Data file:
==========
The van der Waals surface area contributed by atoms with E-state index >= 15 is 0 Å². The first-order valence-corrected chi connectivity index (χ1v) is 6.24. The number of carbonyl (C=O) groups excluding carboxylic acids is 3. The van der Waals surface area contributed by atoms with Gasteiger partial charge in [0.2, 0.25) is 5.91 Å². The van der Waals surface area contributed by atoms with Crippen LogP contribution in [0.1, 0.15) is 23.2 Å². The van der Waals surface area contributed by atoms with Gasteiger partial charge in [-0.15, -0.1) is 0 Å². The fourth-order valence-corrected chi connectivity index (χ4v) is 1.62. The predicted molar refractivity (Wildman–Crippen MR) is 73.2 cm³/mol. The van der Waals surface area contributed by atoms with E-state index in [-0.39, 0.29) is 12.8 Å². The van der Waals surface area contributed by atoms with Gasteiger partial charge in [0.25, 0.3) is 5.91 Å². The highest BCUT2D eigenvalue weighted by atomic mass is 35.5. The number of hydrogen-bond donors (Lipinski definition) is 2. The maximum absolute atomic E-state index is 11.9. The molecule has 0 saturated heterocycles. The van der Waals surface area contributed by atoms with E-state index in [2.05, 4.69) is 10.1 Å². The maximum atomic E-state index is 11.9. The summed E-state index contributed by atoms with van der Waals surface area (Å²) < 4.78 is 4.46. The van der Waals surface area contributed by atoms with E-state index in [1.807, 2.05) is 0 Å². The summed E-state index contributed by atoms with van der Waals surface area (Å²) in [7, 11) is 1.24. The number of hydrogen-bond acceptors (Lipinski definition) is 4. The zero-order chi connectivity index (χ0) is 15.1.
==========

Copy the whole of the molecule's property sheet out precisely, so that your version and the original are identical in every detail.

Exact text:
The van der Waals surface area contributed by atoms with E-state index >= 15 is 0 Å². The first-order valence-corrected chi connectivity index (χ1v) is 6.24. The number of carbonyl (C=O) groups excluding carboxylic acids is 3. The van der Waals surface area contributed by atoms with Gasteiger partial charge in [0.2, 0.25) is 5.91 Å². The van der Waals surface area contributed by atoms with Crippen LogP contribution in [0.1, 0.15) is 23.2 Å². The van der Waals surface area contributed by atoms with Gasteiger partial charge in [-0.15, -0.1) is 0 Å². The fourth-order valence-corrected chi connectivity index (χ4v) is 1.62. The predicted molar refractivity (Wildman–Crippen MR) is 73.2 cm³/mol. The van der Waals surface area contributed by atoms with E-state index in [-0.39, 0.29) is 12.8 Å². The van der Waals surface area contributed by atoms with Gasteiger partial charge in [0.25, 0.3) is 5.91 Å². The highest BCUT2D eigenvalue weighted by atomic mass is 35.5. The number of hydrogen-bond donors (Lipinski definition) is 2. The maximum absolute atomic E-state index is 11.9. The molecule has 0 saturated heterocycles. The van der Waals surface area contributed by atoms with E-state index in [2.05, 4.69) is 10.1 Å². The maximum atomic E-state index is 11.9. The summed E-state index contributed by atoms with van der Waals surface area (Å²) < 4.78 is 4.46. The van der Waals surface area contributed by atoms with E-state index in [1.807, 2.05) is 0 Å². The summed E-state index contributed by atoms with van der Waals surface area (Å²) in [7, 11) is 1.24. The number of hydrogen-bond acceptors (Lipinski definition) is 4. The zero-order chi connectivity index (χ0) is 15.1.